By H. Marcos Mordeno
THE siege of Marawi City staged by Islamic State-inspired militants led by the Maute brothers and Abu Sayyaf leader Isnilon Hapilon may already be over, but more stories of anguish and hardships suffered by civilians are just beginning to unfold.
On Saturday, Khuzaimah Maranda, team leader of Teach Peace Build Peace Movement Lanao Area, told a forum on “Reporting Marawi, Reporting Violent Extremism” snapshots of the plight of Maranao children whose families spent the first few days of the conflict in their home city.
One of them, a girl from Ground Zero, fled to Marantao town. However, Maranda said, armed men later attacked Marantao, forcing the girl to move to Kalawi town where she sold peanuts to survive.
She said another girl from Ground Zero who sought refuge in Balo-i town in Lanao del Norte had to take care of his ailing father. “Until now the father could not recognize his children.”
One child saw a militant behead a Christian in Barangay Padian, she said.
Aged between 7 and 13 years old, those children “didn’t expect that war can be this brutal,” she said.
“Another child would faint whenever she heard the song ‘Bangon Marawi,’” she said, adding, she and her colleagues witnessed it themselves.
Maranda added that there had been no equitable distribution of relief assistance to the “vulnerable” evacuees, in particular the children, elderly and those with disabilities.
She cited the case of a blind elderly woman from Barangay Raya Madaya who needed diapers but had remained unattended to. The woman is now staying in Piagapo town.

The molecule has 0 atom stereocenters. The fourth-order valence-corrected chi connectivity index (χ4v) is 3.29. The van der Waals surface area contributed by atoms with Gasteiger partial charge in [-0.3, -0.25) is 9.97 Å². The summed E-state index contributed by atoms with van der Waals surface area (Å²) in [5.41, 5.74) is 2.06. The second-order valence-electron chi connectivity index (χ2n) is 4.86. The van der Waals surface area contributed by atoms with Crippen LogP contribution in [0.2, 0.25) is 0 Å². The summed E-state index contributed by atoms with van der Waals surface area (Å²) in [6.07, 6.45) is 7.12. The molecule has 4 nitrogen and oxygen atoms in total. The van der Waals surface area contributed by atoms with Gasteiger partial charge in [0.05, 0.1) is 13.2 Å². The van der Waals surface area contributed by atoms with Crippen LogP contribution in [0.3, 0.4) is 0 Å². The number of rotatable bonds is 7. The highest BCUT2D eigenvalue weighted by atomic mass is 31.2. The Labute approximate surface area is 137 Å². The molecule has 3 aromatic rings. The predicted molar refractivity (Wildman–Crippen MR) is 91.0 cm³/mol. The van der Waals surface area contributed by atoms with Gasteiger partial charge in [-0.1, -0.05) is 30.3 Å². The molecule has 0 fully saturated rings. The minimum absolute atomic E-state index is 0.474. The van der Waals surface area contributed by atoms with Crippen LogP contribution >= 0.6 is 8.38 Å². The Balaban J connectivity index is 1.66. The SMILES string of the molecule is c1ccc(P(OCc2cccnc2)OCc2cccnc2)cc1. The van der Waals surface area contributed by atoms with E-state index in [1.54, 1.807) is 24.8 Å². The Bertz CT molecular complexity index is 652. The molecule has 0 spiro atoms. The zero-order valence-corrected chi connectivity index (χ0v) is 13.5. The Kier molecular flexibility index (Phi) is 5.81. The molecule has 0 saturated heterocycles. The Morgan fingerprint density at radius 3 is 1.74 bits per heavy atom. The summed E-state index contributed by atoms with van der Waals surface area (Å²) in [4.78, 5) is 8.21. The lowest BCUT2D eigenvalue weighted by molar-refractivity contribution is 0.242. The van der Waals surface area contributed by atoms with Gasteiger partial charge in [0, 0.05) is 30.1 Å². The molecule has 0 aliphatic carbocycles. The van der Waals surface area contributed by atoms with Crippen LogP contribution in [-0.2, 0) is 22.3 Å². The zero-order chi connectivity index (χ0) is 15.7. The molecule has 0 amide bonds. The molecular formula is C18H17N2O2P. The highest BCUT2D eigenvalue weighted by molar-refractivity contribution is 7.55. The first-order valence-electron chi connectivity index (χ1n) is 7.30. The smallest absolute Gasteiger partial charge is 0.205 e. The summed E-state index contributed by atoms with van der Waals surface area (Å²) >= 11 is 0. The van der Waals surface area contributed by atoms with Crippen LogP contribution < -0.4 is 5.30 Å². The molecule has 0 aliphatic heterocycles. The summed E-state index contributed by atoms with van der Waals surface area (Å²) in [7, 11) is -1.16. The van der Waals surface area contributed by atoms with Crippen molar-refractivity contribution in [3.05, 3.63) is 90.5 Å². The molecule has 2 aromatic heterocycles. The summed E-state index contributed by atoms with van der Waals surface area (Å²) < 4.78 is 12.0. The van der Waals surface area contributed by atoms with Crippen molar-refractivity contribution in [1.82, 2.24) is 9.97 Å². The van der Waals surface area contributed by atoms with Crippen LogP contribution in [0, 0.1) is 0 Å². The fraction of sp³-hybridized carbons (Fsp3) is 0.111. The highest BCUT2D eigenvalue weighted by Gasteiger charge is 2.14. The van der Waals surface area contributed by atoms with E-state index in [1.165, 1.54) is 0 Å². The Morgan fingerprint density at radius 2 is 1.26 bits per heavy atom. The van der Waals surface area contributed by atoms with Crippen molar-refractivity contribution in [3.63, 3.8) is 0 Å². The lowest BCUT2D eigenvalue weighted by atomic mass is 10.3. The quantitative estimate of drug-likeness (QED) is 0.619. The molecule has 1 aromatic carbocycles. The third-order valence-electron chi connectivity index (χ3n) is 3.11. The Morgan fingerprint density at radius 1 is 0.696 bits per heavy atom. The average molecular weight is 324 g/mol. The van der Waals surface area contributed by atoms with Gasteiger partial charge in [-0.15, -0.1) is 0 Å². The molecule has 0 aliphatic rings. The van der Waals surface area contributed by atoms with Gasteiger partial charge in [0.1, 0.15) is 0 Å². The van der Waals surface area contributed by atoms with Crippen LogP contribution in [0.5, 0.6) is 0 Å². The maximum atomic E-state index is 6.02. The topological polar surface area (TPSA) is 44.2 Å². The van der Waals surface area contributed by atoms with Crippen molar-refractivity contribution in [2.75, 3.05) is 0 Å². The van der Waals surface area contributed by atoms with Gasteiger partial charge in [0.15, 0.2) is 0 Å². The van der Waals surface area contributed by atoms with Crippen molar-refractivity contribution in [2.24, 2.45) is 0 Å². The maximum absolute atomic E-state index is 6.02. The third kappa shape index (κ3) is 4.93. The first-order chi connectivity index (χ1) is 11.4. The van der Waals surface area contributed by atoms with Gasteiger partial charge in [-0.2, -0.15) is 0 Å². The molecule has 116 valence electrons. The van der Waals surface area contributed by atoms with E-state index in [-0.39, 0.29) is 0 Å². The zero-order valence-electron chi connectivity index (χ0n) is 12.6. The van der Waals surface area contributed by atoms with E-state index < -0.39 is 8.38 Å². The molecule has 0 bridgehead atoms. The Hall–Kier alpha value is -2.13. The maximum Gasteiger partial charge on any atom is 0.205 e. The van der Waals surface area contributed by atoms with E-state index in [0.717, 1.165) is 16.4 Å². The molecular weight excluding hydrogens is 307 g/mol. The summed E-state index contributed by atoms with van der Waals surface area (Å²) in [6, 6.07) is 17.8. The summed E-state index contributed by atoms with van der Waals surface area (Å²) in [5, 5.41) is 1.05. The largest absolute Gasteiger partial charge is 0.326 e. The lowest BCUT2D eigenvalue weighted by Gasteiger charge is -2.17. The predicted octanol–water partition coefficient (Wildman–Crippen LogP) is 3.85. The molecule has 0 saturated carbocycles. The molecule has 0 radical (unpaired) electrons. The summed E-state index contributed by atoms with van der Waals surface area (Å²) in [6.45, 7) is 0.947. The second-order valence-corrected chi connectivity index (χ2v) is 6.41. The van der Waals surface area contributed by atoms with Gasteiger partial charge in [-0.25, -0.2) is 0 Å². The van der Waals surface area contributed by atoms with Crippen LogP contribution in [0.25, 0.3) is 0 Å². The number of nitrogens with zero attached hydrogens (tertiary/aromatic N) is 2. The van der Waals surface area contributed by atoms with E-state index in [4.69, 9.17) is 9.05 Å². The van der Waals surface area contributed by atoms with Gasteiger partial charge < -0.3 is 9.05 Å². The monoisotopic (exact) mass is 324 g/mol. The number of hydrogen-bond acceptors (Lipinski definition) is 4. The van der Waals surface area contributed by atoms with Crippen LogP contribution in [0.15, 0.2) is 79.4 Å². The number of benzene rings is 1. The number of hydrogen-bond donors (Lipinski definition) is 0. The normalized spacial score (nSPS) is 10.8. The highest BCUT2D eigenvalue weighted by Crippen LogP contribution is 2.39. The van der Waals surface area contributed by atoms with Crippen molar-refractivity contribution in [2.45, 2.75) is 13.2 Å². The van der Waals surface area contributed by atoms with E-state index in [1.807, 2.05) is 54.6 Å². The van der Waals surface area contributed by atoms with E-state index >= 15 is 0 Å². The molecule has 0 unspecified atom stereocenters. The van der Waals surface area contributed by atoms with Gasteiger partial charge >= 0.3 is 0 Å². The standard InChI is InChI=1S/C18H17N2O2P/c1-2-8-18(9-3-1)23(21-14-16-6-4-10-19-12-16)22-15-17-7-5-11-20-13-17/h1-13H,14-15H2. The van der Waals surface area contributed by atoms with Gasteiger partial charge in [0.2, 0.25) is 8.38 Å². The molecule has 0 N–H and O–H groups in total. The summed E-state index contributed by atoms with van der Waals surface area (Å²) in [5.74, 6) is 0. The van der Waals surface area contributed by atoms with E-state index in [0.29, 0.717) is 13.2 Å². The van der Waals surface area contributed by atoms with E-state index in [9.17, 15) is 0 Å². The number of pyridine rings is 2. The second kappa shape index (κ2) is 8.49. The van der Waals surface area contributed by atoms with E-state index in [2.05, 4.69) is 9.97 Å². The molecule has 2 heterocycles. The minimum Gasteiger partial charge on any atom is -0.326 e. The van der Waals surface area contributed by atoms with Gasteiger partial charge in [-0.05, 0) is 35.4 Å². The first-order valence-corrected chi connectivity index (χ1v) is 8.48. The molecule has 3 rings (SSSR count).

In one instance, a nun had to lend money so that a cadaver from hospital could be buried, she said.
“If this continues, another group will present to us a narrative that will put the government in a bad light,” she said.
“Of course, they will pledge allegiance to those who can give them food. The vulnerable will always be vulnerable, other groups will exploit their emotions and the inaction of government,” she said.
“I would just cry. I don’t know how they will survive if not for the kindhearted people. With the millions of help coming in, how are the IDPs (internally displaced persons) faring?” she added.
Drieza Lininding, of the Moro Consensus Group, said humanitarian groups, with the exception of the Philippine Red Cross, were slow in responding to the evacuation.
He attributed this to what he perceived to be lack of public sympathy due allegedly to President Rodrigo Duterte’s statements blaming the Maranaos for the attack on Marawi.
Leah Tarhata Mehila, focal person on relief operations of the Ranao Rescue Team said it did not help that the mayors were denying that there were evacuees in their towns.
“After two weeks the evacuation centers still had no camp managers with the Department of Social Welfare and Development telling us to wait for the International Organization for Migration because ‘they are in charge’ of this,” she said.
She added that the DSWD required the Municipal Social Welfare and Development officers to certify the list of evacuees before they would release relief assistance.
“That’s a problem because the local government units were not functioning,” a long-time humanitarian worker in Mindanao whose identity can’t be revealed said, referring to the municipal governments of Lanao del Sur.
Residents of towns adjacent to Marawi evacuated too for fear that the fighting might spread to their areas. This explains why the number of evacuees reached some 400,000 individuals even if Marawi only had a population of over 200,000.
“Distribution of relief goods by the DSWD was in chaos, there were no schedules. If there’s a distribution in one barangay, those from other barangays would come,” Leah said.
She further recalled that the price of rice in Lanao del Sur rose to as much as P5,000 from an average of P2,000 per sack. “Even if the evacuees had money, it’s still difficult because supply was scarce.”